Osorio, A.; Milne, R. L.; Pita, G.; Peterlongo, P.; Heikkinen, T.; Simard, J.; Chenevix-Trench, G.; Spurdle, A. B.; Beesley, J.; Chen, X.; Healey, S.; Neuhausen, S. L.; Ding, Y. C.; Couch, F. J.; Wang, X.; Lindor, N.; Manoukian, S.; Barile, M.; Viel, A.; Tizzoni, L.; Szabo, C. I.; Foretova, L.; Zikan, M.; Claes, K.; Greene, M. H.; Mai, P.; Rennert, G.; Lejbkowicz, F.; Barnett-Griness, O.; Andrulis, I. L.; Ozcelik, H.; Weerasooriya, N.; Gerdes, A.-M.; Thomassen, M.; Cruger, D. G.; Caligo, M. A.; Friedman, E.; Kaufman, B.; Laitman, Y.; Cohen, S.; Kontorovich, T.; Gershoni-Baruch, R.; Dagan, E.; Jernström, H.; Askmalm, M. S.; Arver, B.; Malmer, B.; Domchek, S. M.; Nathanson, K. L.; Brunet, J.; Ramón Y Cajal, T.; Yannoukakos, D.; Hamann, U.; Hogervorst, F. B. L.; Verhoef, S.; Gómez García, E. B.; Wijnen, J. T.; van den Ouweland, A.; Easton, D. F.; Peock, S.; Cook, M.; Oliver, C. T.; Frost, D.; Luccarini, C.; Evans, D. G.; Lalloo, F.; Eeles, R.; Pichert, G.; Cook, J.; Hodgson, S.; Morrison, P. J.; Douglas, F.; Godwin, A. K.; Sinilnikova, O. M.; Barjhoux, L.; Stoppa-Lyonnet, D.; Moncoutier, V.; Giraud, S.; Cassini, C.; Olivier-Faivre, L.; Révillion, F.; Peyrat, J.-P.; Muller, D.; Fricker, J.-P.; Lynch, H. T.; John, E. M.; Buys, S.; Daly, M.; Hopper, J. L.; Terry, M. B.; Miron, A.; Yassin, Y.; Goldgar, D.; Singer, C. F.; Gschwantler-Kaulich, D.; Pfeiler, G.; Spiess, A.-C.; Hansen, Thomas V. O.; Johannsson, O. T.; Kirchhoff, T.; Offit, K.; Kosarin, K.; Piedmonte, M.; Rodriguez, G. C.; Wakeley, K.; Boggess, J. F.; Basil, J.; Schwartz, P. E.; Blank, S. V.; Toland, A. E.; Montagna, M.; Casella, C.; Imyanitov, E. N.; Allavena, A.; Schmutzler, R. K.; Versmold, B.; Engel, C.; Meindl, A.; Ditsch, N.; Arnold, N.; Niederacher, D.; Deissler, H.; Fiebig, B.; Varon-Mateeva, R.; Schaefer, D.; Froster, U. G.; Caldes, T.; de la Hoya, M.; McGuffog, L.; Antoniou, A. C.; Nevanlinna, H.; Radice, P.; Benítez, J.; Simard, Jacques; Durocher, Francine; Laframboise, Rachel; Plante, Marie; Bridge, Peter; Parboosingh, Jilian; Chiquette, Jocelyne; Lesperance, Bernard; Karlsson, Per; Nordling, Margareta; Bergman, Annika; Einbeigi, Zakaria; Stenmark-Askmalm, Marie; Liedgren, Sigrun; Borg, Ake; Loman, Niklas; Olsson, Hakan; Kristoffersson, Ulf; Jernstrom, Helena; Harbst, Katja; Henriksson, Karin; Lindblom, Annika; Arver, Brita; von Wachenfeldt, Anna; Liljegren, Annelie; Barbany-Bustinza, Gisela; Rantala, Johanna; Malmer, Beatrice; Stattin, Eva-Lena; Emanuelsson, Monica; Ehrencrona, Hans; Brandell, Richard Rosenquist; Dahl, Niklas; Hogervorst, Frans; Verhoef, Senno; Pijpe, Anouk; van 't Veer, Laura; van Leeuwen, Flora; Rookus, Matti; Collée, Margriet; van den Ouweland, Ans; Kriege, Mieke; Schutte, Mieke; Hooning, Maartje; Seynaeve, Caroline; Tollenaar, Rob; van Asperen, Christi; Wijnen, Juul; Vreeswijk, Maaike; Devilee, Peter; Hoogerbrugge, Nicoline; Ligtenberg, Marjolijn; Ausems, Margreet; van der Luijt, Rob; Aalfs, Cora; van Os, Theo; Meijers-Heijboer, Hanne; Gille, Hans; Gomez-Garcia, Encarna; Blok, Rien; Peock, Susan; Cook, Margaret; Oliver, Clare; Frost, Debra; Miedzybrodzka, Zosia; Gregory, Helen; Morrison, Patrick; Cole, Trevor; McKeown, Carole; Taylor, Amy; Donaldson, Alan; Paterson, Joan; Murray, Alexandra; Rogers, Mark; McCann, Emma; Kennedy, John; Barton, David; Porteous, Mary; Brewer, Carole; Kivuva, Emma; Searle, Anne; Goodman, Selina; Davidson, Rosemarie; Murday, Murday; Bradshaw, Nicola; Snadden, Lesley; Longmuir, Mark; Watt, Catherine; Izatt, Louise; Pichert, Gabriella; Langman, Caroline; Dorkins, Huw; Barwell, Julian; Chu, Carol; Bishop, Tim; Miller, Julie; Ellis, Ian; Evans, D. Gareth; Lalloo, Fiona; Holt, Felicity; Male, Alison; Robinson, Anne; Gardiner, Carol; Douglas, Fiona; Claber, Oonagh; Walker, Lisa; Durell, Sarah; Eeles, Ros; Shanley, Susan; Rahman, Nazneen; Houlston, Richard; Bancrof, Elizabeth; D'Mello, Lucia; Page, Elizabeth; Ardern-Jones, Audrey; Mitra, Anita; Wiggins, Jennifer; Castro, Elena; Cook, Jackie; Quarrell, Oliver; Bardsley, Cathryn; Hodgson, Shirley; Goff, Sheila; Brice, Glen; Winchester, Lizzie; Eccles, Diana; Lucassen, Anneke; Crawford, Gillian; Tyler, Emma; McBride, Donna; Sinilnikova, Olga; Barjhoux, Laure; Giraud, Sophie; Léone, Mélanie; Mazoyer, Sylvie; Stoppa-Lyonnet, Dominique; Gauthier-Villars, Marion; Houdayer, Claude; Moncoutier, Virginie; Belotti, Muriel; de Pauw, Antoine; Bressac-de-Paillerets, Brigitte; Remenieras, Audrey; Byrde, Véronique; Caron, Olivier; Lenoir, Gilbert; Bignon, Yves-Jean; Uhrhammer, Nancy; Lasset, Christine; Bonadona, Valérie; Hardouin, Agnès; Berthet, Pascaline; Bourdon, Violaine; Eisinger, François; Coulet, Florence; Colas, Chrystelle; Soubrier, Florent; Coupier, Isabelle; Peyrat, Jean-Philippe; Fournier, Joëlle; Révillion, Françoise; Vennin, Philippe; Adenis, Claude; Rouleau, Etienne; Lidereau, Rosette; Demange, Liliane; Nogues, Catherine; Muller, Danièle; Fricker, Jean-Pierre; Longy, Michel; Sevenet, Nicolas; Toulas, Christine; Guimbaud, Rosine; Gladieff, Laurence; Feillel, Viviane; Leroux, Dominique; Dreyfus, Hélène; Rebischung, Christine; Cassini, Cécile; Olivier-Faivre, Laurence; Prieur, Fabienne; Ferrer, Sandra Fert; Frénay, Marc; Lynch, Henry T.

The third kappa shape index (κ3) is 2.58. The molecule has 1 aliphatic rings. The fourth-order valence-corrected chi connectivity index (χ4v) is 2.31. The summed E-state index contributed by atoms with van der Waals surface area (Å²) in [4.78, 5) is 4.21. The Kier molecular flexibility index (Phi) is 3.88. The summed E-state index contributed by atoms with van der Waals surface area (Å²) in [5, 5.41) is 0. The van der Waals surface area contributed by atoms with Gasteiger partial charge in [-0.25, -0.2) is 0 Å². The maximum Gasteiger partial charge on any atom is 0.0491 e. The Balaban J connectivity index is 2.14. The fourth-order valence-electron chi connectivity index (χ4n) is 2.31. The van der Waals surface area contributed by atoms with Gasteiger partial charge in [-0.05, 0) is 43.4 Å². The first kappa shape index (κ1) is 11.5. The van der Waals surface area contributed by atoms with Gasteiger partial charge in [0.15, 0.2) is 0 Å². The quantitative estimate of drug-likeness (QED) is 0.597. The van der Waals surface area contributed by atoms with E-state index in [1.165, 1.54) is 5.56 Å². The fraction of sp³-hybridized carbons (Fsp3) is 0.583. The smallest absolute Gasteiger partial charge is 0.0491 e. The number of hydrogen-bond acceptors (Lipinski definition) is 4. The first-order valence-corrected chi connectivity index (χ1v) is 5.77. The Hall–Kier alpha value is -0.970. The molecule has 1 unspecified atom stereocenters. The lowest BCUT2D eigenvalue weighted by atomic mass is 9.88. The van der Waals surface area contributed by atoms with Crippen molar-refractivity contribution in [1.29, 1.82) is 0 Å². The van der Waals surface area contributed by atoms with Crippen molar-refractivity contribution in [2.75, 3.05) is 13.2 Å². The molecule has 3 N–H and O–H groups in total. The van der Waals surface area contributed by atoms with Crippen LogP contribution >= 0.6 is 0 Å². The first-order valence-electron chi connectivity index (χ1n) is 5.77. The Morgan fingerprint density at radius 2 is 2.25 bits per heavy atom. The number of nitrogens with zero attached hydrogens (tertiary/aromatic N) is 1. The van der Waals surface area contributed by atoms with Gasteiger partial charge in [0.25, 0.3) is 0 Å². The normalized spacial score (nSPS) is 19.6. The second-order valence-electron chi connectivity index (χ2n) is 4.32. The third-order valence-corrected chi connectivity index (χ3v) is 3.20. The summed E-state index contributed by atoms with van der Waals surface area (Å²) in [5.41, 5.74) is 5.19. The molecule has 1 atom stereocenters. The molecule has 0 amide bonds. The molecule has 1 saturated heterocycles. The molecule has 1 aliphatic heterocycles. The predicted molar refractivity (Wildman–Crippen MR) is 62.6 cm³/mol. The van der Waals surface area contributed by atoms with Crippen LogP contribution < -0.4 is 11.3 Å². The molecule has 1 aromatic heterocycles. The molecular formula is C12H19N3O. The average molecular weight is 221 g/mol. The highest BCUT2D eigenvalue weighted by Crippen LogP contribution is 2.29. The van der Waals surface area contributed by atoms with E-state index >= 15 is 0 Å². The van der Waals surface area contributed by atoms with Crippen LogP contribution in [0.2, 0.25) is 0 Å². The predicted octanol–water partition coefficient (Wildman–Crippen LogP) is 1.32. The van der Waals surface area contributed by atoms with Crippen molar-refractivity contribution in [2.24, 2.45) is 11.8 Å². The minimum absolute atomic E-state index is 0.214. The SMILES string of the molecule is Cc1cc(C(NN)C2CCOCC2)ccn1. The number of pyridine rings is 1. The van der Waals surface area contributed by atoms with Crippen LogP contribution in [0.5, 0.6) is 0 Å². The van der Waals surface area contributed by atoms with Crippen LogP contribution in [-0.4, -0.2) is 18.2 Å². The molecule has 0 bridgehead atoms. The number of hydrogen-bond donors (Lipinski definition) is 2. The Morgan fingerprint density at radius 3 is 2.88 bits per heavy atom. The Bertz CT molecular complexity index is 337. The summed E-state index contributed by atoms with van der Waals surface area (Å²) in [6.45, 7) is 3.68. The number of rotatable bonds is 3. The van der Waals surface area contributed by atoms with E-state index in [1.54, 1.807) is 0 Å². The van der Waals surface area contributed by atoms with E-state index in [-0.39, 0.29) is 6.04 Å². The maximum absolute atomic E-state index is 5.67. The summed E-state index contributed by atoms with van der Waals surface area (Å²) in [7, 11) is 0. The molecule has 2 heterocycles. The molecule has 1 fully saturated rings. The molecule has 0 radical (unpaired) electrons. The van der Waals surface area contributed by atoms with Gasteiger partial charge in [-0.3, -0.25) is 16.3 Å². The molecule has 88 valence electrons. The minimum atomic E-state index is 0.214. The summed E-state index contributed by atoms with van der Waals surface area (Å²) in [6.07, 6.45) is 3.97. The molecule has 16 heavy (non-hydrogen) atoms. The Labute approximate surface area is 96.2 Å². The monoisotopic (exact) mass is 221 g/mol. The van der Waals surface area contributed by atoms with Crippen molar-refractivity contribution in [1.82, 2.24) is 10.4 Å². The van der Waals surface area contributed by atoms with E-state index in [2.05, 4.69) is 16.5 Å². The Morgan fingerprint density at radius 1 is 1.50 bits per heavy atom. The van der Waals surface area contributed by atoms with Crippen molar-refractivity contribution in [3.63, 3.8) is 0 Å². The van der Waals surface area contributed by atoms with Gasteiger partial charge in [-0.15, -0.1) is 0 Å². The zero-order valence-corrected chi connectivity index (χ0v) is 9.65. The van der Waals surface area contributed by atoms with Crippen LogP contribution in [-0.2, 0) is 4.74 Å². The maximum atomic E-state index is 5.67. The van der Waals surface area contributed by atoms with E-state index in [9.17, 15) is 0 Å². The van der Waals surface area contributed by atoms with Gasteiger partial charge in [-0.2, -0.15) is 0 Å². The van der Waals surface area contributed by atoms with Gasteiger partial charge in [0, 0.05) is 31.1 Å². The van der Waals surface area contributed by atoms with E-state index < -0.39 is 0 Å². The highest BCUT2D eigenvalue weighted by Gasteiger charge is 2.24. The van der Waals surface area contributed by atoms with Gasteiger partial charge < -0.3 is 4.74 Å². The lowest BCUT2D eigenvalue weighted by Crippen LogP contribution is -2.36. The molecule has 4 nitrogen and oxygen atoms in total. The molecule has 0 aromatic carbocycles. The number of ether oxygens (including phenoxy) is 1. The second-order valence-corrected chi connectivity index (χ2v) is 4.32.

2009-01-01

    In this study we aimed to evaluate the role of a SNP in intron 1 of the ERCC4 gene (rs744154), previously reported to be associated with a reduced risk of breast cancer in the general population, as a breast cancer risk modifier in BRCA1 and BRCA2 mutation carriers. We have genotyped rs744154 in

  11. Probabilistic evaluation of process model matching techniques

    NARCIS (Netherlands)

    Kuss, Elena; Leopold, Henrik; van der Aa, Han; Stuckenschmidt, Heiner; Reijers, Hajo A.

    2016-01-01

    Process model matching refers to the automatic identification of corresponding activities between two process models. It represents the basis for many advanced process model analysis techniques such as the identification of similar process parts or process model search. A central problem is how to